Chewing gum is one of people’s favorite food that is consumed to reduce stress. Moreover, it can also clear out food remnants between teeth.
Inspired by this idea, two students from Dentistry and a student from Mathematics and Natural Sciences UGM created an innovative chewing gum from red cabbage extract named as D GumpH. This chewing gum differs from the others because it functions to detect the pH level of the mouth. Another function is to prevent dental caries or cavities.
Fifit Indriyanti, D GumpH team leader, informed the reason for choosing red cabbage extract as the material is because it contains anthocyanin dyes. Anthocyanins change colors under varying degrees of acidity (pH). In addition, it is also a flavonoid secondary metabolite with antibacterial activities.
Another reason is that red cabbage is easily found in Indonesia for salads. “Therefore, we want to make it as a chewing gum.”
Fifit carried out the study with two other students, Aprilia Nur Pratiwi and Ida Bagus Alit Rai Sugiharta. The study utilized grants from DIKTI through the Student Creativity Program 2018. Since April of this year, the three students attempted to make a chewing gum from red cabbage extract that can alter salivary color with different degrees of acidity. The color differences are later used to determine salivary conditions including acid, neutral, or alkaline. It aims to facilitate people in determining their salivary pH individually by chewing gums.
Aprilia Nur Pratiwi, the member of D GumpH team, explained the process of making D GumpH. First, the extracted red cabbage by maceration extraction using ethanol solvent and citric acid. Second, they tested the anthocyanin contents in red cabbage extract with UV-Vis spectrophotometer. Next, the extract was tested with buffer solution pH 1-13 and artificial saliva pH 5-9 to examine the color changes in both solutions.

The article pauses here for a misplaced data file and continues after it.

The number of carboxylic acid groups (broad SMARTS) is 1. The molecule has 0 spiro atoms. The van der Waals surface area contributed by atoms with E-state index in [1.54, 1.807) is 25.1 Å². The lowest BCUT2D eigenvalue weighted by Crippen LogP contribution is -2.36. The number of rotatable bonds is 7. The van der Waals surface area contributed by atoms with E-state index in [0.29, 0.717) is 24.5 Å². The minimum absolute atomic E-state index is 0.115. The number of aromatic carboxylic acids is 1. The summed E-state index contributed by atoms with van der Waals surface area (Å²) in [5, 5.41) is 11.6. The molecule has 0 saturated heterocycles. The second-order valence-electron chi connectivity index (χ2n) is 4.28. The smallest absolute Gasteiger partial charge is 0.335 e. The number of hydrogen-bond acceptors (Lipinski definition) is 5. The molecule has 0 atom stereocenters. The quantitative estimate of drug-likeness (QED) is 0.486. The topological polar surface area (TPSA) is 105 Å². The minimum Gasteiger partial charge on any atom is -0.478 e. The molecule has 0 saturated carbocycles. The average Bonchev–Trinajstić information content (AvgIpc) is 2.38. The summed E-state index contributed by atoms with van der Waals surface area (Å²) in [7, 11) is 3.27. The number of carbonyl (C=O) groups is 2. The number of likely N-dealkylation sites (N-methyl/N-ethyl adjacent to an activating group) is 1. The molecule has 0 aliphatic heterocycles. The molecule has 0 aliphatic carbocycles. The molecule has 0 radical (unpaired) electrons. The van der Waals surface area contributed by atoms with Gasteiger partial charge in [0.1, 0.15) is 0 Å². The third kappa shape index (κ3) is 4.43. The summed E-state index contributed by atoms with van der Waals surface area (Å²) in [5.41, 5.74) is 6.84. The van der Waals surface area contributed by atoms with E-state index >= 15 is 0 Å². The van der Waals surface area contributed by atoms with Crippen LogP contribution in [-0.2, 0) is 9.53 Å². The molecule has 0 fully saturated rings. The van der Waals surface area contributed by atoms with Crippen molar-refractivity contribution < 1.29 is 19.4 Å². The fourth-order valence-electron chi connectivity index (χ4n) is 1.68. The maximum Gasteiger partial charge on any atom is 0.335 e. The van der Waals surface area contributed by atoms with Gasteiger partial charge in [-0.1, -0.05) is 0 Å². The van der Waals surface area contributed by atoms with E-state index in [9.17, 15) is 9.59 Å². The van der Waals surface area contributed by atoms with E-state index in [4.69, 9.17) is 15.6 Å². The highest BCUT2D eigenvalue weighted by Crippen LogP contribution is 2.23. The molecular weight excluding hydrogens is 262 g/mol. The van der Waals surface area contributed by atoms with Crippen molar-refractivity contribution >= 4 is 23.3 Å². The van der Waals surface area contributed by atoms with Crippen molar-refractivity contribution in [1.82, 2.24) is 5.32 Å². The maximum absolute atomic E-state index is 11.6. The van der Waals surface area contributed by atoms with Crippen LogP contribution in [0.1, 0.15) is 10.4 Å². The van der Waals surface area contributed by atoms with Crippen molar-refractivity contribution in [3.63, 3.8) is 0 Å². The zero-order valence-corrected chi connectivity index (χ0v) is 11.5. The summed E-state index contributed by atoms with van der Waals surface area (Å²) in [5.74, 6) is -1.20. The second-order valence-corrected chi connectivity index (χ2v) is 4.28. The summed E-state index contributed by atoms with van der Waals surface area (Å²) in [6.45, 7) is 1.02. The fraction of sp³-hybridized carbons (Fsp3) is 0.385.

“Qualitative test of the color will be used to match the color changes in artificial saliva after interacting with anthocyanin from the chewing gums.”
After several tests, the next step was making chewing gums. The process started with melting the gum base ingredient. The melt was then mixed with red cabbage extract. After that, xylitol was added and the mixture was shaped into small balls. “That is how we prepared the chewing gums.”
Ida Bagus Alit Rai Sugiharta, another member of D GumpH, said the obtained chewing gum cannot be consumed immediately. It needed a further test on artificial saliva pH 5-9. “We studied the color changes in saliva after a contact with D GumpH. We elaborated the color changes with the previous color qualitative test on the extract.”
Afterward, a testing of antibacterial activity against S.mutans was required for the red cabbage extract. The antibacterial testing was done on the various concentration of extracts that was compared to amoxicillin for its efficacy.
Their study showed that the color changes in artificial saliva with ph 5-9 were consecutively orange, brownish orange, brown, greenish brown, and green after combined with D GumpH. The color changes, according to Fifit, indicated that D GumpH is able to detect salivary pH of the mouth because the pH level usually ranges from 6 to 8.
Fifit continued, the percentage of in vitro D GumpH testing obtained was 80 percent. Then, the testing of the extract’s ability to inhibit the growth of caries-causing bacteria (S.mutans) also showed a positive result. “The extract can inhibit bacterial growth well, although less than amoxicillin.”
From the test results, Fifit opined, D GumpH should be considered to detect pH individually and to prevent dental caries. “Hopefully we can carry out in vivo testing and market the product,” she concluded.